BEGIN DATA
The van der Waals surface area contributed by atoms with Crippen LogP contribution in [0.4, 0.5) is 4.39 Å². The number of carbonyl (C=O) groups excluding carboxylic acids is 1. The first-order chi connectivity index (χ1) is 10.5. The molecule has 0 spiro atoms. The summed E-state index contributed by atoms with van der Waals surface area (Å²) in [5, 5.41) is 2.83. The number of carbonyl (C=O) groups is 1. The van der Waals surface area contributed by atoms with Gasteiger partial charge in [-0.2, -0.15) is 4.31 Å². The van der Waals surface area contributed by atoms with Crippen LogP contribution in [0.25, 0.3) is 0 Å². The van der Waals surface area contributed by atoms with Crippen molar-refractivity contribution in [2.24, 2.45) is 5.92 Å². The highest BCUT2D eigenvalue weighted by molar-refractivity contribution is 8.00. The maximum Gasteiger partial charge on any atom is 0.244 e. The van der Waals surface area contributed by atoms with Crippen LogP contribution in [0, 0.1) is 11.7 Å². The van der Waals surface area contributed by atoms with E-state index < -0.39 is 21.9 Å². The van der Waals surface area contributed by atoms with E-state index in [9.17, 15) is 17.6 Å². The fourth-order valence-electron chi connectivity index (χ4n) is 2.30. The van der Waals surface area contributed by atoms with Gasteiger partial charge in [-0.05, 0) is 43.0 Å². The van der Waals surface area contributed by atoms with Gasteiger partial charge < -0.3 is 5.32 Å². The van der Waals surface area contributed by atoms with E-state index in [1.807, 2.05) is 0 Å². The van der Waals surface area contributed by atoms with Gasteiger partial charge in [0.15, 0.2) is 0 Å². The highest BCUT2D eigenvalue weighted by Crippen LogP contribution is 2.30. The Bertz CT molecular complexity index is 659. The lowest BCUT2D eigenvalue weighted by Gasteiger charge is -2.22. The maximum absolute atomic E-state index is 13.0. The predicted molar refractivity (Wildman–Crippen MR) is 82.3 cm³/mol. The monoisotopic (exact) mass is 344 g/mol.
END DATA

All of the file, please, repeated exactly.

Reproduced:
The van der Waals surface area contributed by atoms with Crippen LogP contribution in [0.4, 0.5) is 4.39 Å². The number of carbonyl (C=O) groups excluding carboxylic acids is 1. The first-order chi connectivity index (χ1) is 10.5. The molecule has 0 spiro atoms. The summed E-state index contributed by atoms with van der Waals surface area (Å²) in [5, 5.41) is 2.83. The number of carbonyl (C=O) groups is 1. The van der Waals surface area contributed by atoms with Gasteiger partial charge in [-0.2, -0.15) is 4.31 Å². The van der Waals surface area contributed by atoms with Crippen LogP contribution in [0.25, 0.3) is 0 Å². The van der Waals surface area contributed by atoms with Crippen molar-refractivity contribution in [2.24, 2.45) is 5.92 Å². The highest BCUT2D eigenvalue weighted by molar-refractivity contribution is 8.00. The maximum Gasteiger partial charge on any atom is 0.244 e. The van der Waals surface area contributed by atoms with Crippen LogP contribution in [0, 0.1) is 11.7 Å². The van der Waals surface area contributed by atoms with E-state index < -0.39 is 21.9 Å². The van der Waals surface area contributed by atoms with E-state index in [9.17, 15) is 17.6 Å². The fourth-order valence-electron chi connectivity index (χ4n) is 2.30. The van der Waals surface area contributed by atoms with Gasteiger partial charge in [-0.05, 0) is 43.0 Å². The van der Waals surface area contributed by atoms with Gasteiger partial charge < -0.3 is 5.32 Å². The van der Waals surface area contributed by atoms with E-state index in [1.807, 2.05) is 0 Å². The van der Waals surface area contributed by atoms with Gasteiger partial charge in [0.15, 0.2) is 0 Å². The highest BCUT2D eigenvalue weighted by Crippen LogP contribution is 2.30. The Bertz CT molecular complexity index is 659. The lowest BCUT2D eigenvalue weighted by Gasteiger charge is -2.22. The maximum absolute atomic E-state index is 13.0. The predicted molar refractivity (Wildman–Crippen MR) is 82.3 cm³/mol. The monoisotopic (exact) mass is 344 g/mol.